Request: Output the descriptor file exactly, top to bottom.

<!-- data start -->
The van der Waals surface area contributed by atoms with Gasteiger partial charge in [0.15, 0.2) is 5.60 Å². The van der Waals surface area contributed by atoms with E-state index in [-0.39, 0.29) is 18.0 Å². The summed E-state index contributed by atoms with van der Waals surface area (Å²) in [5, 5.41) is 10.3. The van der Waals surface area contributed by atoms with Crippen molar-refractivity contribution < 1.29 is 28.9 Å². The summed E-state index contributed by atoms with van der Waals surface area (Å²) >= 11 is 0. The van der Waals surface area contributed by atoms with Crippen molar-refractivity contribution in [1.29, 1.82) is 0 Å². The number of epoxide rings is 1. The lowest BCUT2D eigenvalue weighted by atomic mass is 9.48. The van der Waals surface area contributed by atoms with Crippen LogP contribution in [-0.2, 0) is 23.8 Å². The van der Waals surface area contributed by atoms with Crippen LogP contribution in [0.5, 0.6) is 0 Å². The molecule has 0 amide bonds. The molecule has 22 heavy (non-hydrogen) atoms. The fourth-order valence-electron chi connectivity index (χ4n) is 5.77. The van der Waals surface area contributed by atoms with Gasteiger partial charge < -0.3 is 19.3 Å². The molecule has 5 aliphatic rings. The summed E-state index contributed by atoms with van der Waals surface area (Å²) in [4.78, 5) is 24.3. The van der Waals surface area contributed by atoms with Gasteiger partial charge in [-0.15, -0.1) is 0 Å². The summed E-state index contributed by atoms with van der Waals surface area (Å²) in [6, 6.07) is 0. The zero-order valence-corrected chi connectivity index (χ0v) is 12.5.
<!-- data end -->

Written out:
The van der Waals surface area contributed by atoms with Gasteiger partial charge in [0.15, 0.2) is 5.60 Å². The van der Waals surface area contributed by atoms with E-state index in [-0.39, 0.29) is 18.0 Å². The summed E-state index contributed by atoms with van der Waals surface area (Å²) in [5, 5.41) is 10.3. The van der Waals surface area contributed by atoms with Crippen molar-refractivity contribution < 1.29 is 28.9 Å². The summed E-state index contributed by atoms with van der Waals surface area (Å²) >= 11 is 0. The van der Waals surface area contributed by atoms with Crippen molar-refractivity contribution in [1.29, 1.82) is 0 Å². The number of epoxide rings is 1. The lowest BCUT2D eigenvalue weighted by atomic mass is 9.48. The van der Waals surface area contributed by atoms with Crippen LogP contribution in [-0.2, 0) is 23.8 Å². The van der Waals surface area contributed by atoms with Crippen LogP contribution in [0.5, 0.6) is 0 Å². The molecule has 0 amide bonds. The molecule has 22 heavy (non-hydrogen) atoms. The fourth-order valence-electron chi connectivity index (χ4n) is 5.77. The van der Waals surface area contributed by atoms with Gasteiger partial charge < -0.3 is 19.3 Å². The molecule has 5 aliphatic rings. The summed E-state index contributed by atoms with van der Waals surface area (Å²) in [4.78, 5) is 24.3. The van der Waals surface area contributed by atoms with Gasteiger partial charge in [-0.15, -0.1) is 0 Å². The summed E-state index contributed by atoms with van der Waals surface area (Å²) in [6, 6.07) is 0. The zero-order valence-corrected chi connectivity index (χ0v) is 12.5.